SMITTY wrote:The reason I trust them is because they back up their product with tests, white papers, etc.. and they ENCOURAGE you to send your own oil samples out for a lab test, either through them, or whoever. If the stuff is ruining your engine, the lab will pick up on it & tell you exactly what is failing, and why it's failing. If the lubricant sucks, they'll tell you that too.
When I first started selling the stuff, my brother bought a bunch of it for his Duramax. He's got it all tricked out, and it puts out around 600 ft.lbs. right to the ground. I told him he could run that oil for 15,000 miles ... and he didn't believe me ... so he sent a sample to a lab at 10k miles. They told him the oil looked (by "looked" I mean all the additives where there) just as good as any fresh oil does. They also found high levels of silica in the oil, which indicated his air filter was a piece of *censored*. Wouldn't have known that otherwise!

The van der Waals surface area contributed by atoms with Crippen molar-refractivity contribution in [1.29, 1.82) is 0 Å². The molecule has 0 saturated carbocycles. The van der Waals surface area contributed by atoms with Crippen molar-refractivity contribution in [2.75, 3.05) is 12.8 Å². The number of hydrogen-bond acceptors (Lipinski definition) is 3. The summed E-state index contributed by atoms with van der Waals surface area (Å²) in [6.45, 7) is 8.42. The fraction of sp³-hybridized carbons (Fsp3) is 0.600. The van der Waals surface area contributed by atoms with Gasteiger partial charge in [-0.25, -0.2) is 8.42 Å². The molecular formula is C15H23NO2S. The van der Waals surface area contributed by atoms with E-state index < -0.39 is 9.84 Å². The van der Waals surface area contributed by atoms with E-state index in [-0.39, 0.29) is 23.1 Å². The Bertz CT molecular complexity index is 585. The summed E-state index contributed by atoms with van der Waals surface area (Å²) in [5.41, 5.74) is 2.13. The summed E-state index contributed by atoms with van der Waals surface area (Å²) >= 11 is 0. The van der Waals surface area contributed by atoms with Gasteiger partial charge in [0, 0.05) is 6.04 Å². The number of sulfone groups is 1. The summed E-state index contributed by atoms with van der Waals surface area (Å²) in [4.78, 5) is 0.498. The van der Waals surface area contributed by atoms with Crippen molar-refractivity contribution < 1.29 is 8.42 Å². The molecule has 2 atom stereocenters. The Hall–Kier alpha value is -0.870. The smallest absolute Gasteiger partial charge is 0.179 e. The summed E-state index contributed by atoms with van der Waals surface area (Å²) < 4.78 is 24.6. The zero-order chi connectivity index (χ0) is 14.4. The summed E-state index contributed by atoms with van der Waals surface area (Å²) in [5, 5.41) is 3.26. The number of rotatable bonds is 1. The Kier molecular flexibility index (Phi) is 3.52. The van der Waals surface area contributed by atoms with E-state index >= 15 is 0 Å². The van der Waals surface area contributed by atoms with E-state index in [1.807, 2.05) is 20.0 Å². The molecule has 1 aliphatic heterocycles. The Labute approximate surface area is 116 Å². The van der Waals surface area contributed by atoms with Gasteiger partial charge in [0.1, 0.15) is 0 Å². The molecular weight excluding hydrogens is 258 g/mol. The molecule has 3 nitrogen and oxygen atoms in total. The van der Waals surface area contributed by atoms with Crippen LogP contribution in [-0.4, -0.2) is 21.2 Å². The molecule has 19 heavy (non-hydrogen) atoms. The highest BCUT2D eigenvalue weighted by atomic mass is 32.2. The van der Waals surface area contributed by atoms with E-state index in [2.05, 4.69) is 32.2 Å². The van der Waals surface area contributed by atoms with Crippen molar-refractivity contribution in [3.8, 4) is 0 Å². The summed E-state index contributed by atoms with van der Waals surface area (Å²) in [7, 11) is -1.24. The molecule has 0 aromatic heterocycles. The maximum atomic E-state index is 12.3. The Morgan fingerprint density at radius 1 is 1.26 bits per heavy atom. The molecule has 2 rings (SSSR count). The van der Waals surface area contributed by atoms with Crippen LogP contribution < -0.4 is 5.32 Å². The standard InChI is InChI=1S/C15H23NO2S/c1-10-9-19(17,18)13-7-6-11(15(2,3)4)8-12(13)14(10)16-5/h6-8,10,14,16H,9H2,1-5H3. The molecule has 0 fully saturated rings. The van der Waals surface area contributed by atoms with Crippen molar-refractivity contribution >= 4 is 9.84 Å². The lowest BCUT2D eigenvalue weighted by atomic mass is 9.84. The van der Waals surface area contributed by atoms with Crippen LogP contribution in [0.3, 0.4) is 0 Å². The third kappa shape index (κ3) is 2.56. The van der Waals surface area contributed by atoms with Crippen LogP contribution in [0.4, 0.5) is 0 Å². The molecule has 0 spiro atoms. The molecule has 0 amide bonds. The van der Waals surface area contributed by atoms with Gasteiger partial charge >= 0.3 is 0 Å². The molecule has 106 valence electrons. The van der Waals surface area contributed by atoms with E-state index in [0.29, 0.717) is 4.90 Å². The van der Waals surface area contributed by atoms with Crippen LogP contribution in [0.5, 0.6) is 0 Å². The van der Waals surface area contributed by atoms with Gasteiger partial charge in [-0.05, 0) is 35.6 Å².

I have used AMSOIL ATF and gear lube with great results. I'm sure their engine oils are excellent as well, but my driving patterns (short trips) make it tough to get a return on the additional cost.
Your example of the air filter is a great example of using oil analysis as a "tool". In large equipment, an oil sample is much less expensive than an oil change...so it makes sense to pull a sample every couple hundred hours and make sure there is no glycol, dirt, fuel, or excessive soot in the oil...if it checks out, keep on running it. I recently got a report on a 844 cubic inch diesel that showed 6% fuel in the oil; the lab recommended checking the fuel injection system for problems. Sure enough, one of the injectors was pretty lazy and not atomizing the fuel properly. All injectors were replaced, and after 100 hours of operation another sample was pulled...no more fuel, good to go. 50 quarts in the sump on this one...it is important to get your money out of the oil.
Most major oil companies have an oil analysis service, but many people don't take advantage of it.